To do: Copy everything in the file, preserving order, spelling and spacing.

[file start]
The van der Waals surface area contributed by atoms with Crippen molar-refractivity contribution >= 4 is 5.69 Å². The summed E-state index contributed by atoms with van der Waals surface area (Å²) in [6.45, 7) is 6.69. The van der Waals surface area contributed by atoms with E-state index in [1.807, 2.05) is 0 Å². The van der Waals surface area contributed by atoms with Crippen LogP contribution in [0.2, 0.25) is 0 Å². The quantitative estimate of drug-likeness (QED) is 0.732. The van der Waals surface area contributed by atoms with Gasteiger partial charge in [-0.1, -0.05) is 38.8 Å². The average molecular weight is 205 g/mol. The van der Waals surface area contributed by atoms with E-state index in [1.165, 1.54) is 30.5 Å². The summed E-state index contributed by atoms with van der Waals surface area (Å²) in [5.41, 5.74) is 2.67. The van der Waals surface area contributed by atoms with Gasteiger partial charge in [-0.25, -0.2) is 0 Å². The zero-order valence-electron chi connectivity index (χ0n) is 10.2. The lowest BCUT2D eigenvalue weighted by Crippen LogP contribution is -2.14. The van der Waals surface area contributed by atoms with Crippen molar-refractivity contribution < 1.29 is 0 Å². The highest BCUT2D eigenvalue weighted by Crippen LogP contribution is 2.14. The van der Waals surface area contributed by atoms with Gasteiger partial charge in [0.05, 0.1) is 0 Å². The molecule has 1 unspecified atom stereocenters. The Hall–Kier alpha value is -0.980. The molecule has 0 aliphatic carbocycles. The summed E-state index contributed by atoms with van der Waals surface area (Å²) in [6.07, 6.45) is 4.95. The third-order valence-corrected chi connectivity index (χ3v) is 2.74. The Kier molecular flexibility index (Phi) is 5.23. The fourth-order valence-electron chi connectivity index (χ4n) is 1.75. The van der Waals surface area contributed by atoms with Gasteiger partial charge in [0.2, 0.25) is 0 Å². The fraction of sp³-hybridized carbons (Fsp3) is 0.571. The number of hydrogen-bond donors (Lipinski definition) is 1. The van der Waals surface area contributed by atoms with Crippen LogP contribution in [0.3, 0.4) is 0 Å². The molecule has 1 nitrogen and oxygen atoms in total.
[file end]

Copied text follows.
The van der Waals surface area contributed by atoms with Crippen molar-refractivity contribution >= 4 is 5.69 Å². The summed E-state index contributed by atoms with van der Waals surface area (Å²) in [6.45, 7) is 6.69. The van der Waals surface area contributed by atoms with E-state index in [1.807, 2.05) is 0 Å². The van der Waals surface area contributed by atoms with Crippen LogP contribution in [0.2, 0.25) is 0 Å². The quantitative estimate of drug-likeness (QED) is 0.732. The van der Waals surface area contributed by atoms with Gasteiger partial charge in [-0.1, -0.05) is 38.8 Å². The average molecular weight is 205 g/mol. The van der Waals surface area contributed by atoms with E-state index in [1.165, 1.54) is 30.5 Å². The summed E-state index contributed by atoms with van der Waals surface area (Å²) in [5.41, 5.74) is 2.67. The van der Waals surface area contributed by atoms with Gasteiger partial charge in [-0.25, -0.2) is 0 Å². The zero-order valence-electron chi connectivity index (χ0n) is 10.2. The lowest BCUT2D eigenvalue weighted by Crippen LogP contribution is -2.14. The van der Waals surface area contributed by atoms with Crippen molar-refractivity contribution < 1.29 is 0 Å². The highest BCUT2D eigenvalue weighted by Crippen LogP contribution is 2.14. The van der Waals surface area contributed by atoms with Gasteiger partial charge in [0.05, 0.1) is 0 Å². The molecule has 1 unspecified atom stereocenters. The Hall–Kier alpha value is -0.980. The molecule has 0 aliphatic carbocycles. The summed E-state index contributed by atoms with van der Waals surface area (Å²) in [6.07, 6.45) is 4.95. The third-order valence-corrected chi connectivity index (χ3v) is 2.74. The Kier molecular flexibility index (Phi) is 5.23. The fourth-order valence-electron chi connectivity index (χ4n) is 1.75. The van der Waals surface area contributed by atoms with Gasteiger partial charge in [0.2, 0.25) is 0 Å². The fraction of sp³-hybridized carbons (Fsp3) is 0.571. The number of hydrogen-bond donors (Lipinski definition) is 1. The van der Waals surface area contributed by atoms with Crippen LogP contribution in [0.3, 0.4) is 0 Å². The molecule has 1 nitrogen and oxygen atoms in total.